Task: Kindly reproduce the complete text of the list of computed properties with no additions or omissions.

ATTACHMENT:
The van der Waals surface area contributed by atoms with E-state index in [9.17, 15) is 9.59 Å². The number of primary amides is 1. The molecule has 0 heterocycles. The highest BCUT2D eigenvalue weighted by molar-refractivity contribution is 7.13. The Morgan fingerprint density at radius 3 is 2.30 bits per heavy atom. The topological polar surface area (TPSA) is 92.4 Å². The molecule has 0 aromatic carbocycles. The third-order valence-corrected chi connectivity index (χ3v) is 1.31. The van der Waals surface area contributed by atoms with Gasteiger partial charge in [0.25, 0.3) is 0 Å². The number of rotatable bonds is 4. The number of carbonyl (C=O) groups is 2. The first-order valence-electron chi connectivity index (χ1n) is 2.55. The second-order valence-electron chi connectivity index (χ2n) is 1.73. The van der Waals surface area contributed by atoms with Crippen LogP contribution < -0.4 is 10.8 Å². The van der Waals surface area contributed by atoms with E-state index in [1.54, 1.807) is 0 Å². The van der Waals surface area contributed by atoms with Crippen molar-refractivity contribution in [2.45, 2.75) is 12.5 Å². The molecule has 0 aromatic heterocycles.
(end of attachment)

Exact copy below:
The van der Waals surface area contributed by atoms with E-state index in [9.17, 15) is 9.59 Å². The number of primary amides is 1. The molecule has 0 heterocycles. The highest BCUT2D eigenvalue weighted by molar-refractivity contribution is 7.13. The Morgan fingerprint density at radius 3 is 2.30 bits per heavy atom. The topological polar surface area (TPSA) is 92.4 Å². The molecule has 0 aromatic carbocycles. The third-order valence-corrected chi connectivity index (χ3v) is 1.31. The van der Waals surface area contributed by atoms with Gasteiger partial charge in [0.25, 0.3) is 0 Å². The number of rotatable bonds is 4. The number of carbonyl (C=O) groups is 2. The first-order valence-electron chi connectivity index (χ1n) is 2.55. The second-order valence-electron chi connectivity index (χ2n) is 1.73. The van der Waals surface area contributed by atoms with Crippen LogP contribution < -0.4 is 10.8 Å². The van der Waals surface area contributed by atoms with E-state index in [1.54, 1.807) is 0 Å². The van der Waals surface area contributed by atoms with Crippen molar-refractivity contribution in [2.45, 2.75) is 12.5 Å². The molecule has 0 aromatic heterocycles.